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Esophageal cancer and gastric cancer

Esophageal cancer and gastric cancer are both malignant tumors affecting upper portion of the gastrointestinal tract. They may sometimes have similar clinical characteristics but they actually originate from different organs, act differently and are also treated differently. However, no matter what cancer the person is suffering from (esophageal cancer or gastric cancer), the best results of treatment are achieved only if the disease is diagnosed in early stages.

More about Esophageal Cancer

This malignant tumor usually affects lower portion of the esophagus, may occur without previous damage to the organ or is a consequence of chronic irritation of the esophagus caused by stomach acid (gastroesophageal reflux disease and Barrett's esophagus).

Esophageal cancer is reported more in men, obese people as well as heavy smokers and people who consume alcohol beverages on a daily basis.

In most cases cancer is histologically classified as adenocarcinoma. Once the tumor progresses, it spreads to regional lymph nodes or infiltrates the nearby organs, most commonly the trachea.

As far as symptoms and signs of esophageal cancer are concerned these include dysphagia, odynophagia, pain in the chest, heartburn and appetite/weight loss.

Treatment for esophageal cancer is mostly surgical, when a portion of the organ affected by the tumor as well as regional lymph nodes are resected. After surgery patients may undergo radiation therapy while chemotherapy is reserved for advanced stages of the disease as well as inoperable patients.

More about Gastric Cancer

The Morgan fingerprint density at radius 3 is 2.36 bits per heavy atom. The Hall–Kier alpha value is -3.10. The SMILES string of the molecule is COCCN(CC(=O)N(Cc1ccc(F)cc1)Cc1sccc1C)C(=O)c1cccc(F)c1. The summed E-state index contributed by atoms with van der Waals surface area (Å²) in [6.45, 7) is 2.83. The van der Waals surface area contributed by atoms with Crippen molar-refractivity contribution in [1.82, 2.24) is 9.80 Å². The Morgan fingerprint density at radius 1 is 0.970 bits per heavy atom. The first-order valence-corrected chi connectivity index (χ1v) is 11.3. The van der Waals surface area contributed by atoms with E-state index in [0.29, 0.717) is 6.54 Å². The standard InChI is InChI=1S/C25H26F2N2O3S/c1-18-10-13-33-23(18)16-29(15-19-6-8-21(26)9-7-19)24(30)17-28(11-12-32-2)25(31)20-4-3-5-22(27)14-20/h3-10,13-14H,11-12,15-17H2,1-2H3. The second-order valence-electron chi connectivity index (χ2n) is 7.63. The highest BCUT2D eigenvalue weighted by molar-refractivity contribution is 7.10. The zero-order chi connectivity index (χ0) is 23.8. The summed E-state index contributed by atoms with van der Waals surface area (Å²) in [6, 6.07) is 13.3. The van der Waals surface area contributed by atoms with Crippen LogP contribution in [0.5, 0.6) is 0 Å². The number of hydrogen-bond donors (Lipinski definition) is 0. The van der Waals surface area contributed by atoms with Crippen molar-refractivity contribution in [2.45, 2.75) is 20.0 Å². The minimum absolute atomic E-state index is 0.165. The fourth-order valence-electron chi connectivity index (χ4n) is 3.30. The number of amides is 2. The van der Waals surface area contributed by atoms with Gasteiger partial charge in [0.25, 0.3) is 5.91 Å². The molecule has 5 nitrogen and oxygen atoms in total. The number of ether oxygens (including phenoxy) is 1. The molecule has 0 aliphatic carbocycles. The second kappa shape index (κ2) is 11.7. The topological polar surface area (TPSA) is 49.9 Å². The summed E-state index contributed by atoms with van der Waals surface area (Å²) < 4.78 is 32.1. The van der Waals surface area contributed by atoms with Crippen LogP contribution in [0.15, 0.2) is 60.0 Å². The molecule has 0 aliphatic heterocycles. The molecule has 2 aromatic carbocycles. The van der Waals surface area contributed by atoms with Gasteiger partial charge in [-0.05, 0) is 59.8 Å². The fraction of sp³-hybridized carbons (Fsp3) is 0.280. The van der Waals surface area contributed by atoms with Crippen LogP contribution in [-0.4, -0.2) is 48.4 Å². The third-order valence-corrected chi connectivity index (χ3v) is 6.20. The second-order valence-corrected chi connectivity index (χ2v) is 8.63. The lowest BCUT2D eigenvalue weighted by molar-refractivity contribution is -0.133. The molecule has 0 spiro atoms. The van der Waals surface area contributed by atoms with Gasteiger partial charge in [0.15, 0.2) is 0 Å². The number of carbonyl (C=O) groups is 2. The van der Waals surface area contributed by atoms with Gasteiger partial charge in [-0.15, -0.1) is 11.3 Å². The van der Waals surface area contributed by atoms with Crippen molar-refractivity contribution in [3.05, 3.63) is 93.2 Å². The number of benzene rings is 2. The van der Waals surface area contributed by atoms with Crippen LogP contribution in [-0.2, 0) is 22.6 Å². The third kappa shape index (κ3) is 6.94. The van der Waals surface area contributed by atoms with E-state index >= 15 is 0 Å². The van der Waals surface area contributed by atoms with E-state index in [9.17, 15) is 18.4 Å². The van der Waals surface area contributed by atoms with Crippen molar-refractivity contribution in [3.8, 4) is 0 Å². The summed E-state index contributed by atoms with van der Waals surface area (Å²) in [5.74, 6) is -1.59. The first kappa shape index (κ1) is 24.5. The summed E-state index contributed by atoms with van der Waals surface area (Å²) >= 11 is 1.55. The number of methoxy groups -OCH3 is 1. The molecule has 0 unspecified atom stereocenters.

Similarly to esophageal cancer, most gastric cancers are adenocarcinomas as well. This tumor may grow anywhere inside the stomach.

The risk for developing gastric cancer is high in people with a family history or gastric cancer, those with previous infection caused by Helicobacter pylori, patients with a history of pernicious anemia and chronic atrophic gastritis as well as those who have had an adenomatous gastric polyp larger than 2 cm. Smoking also contributes to gastric cancer as well as consumption of smoked, salted, pickled foods and alcohol consumption.

Symptoms and signs of gastric cancer are abdominal fullness/pain, excessive belching, loss of appetite, nausea and vomiting. Progression of the disease is associated with difficulty swallowing especially in terminal stage, general decline in health, weakness/fatigue and weight loss. Finally, patients may lose blood via stool or sometimes even vomit blood.

The only way to cure patients and to somehow bring the disease under control is by surgical removal of the stomach (gastrectomy). Additional treatments are chemotherapy and radiation therapy although this cancer seems to be unresponsive to most available protocols.

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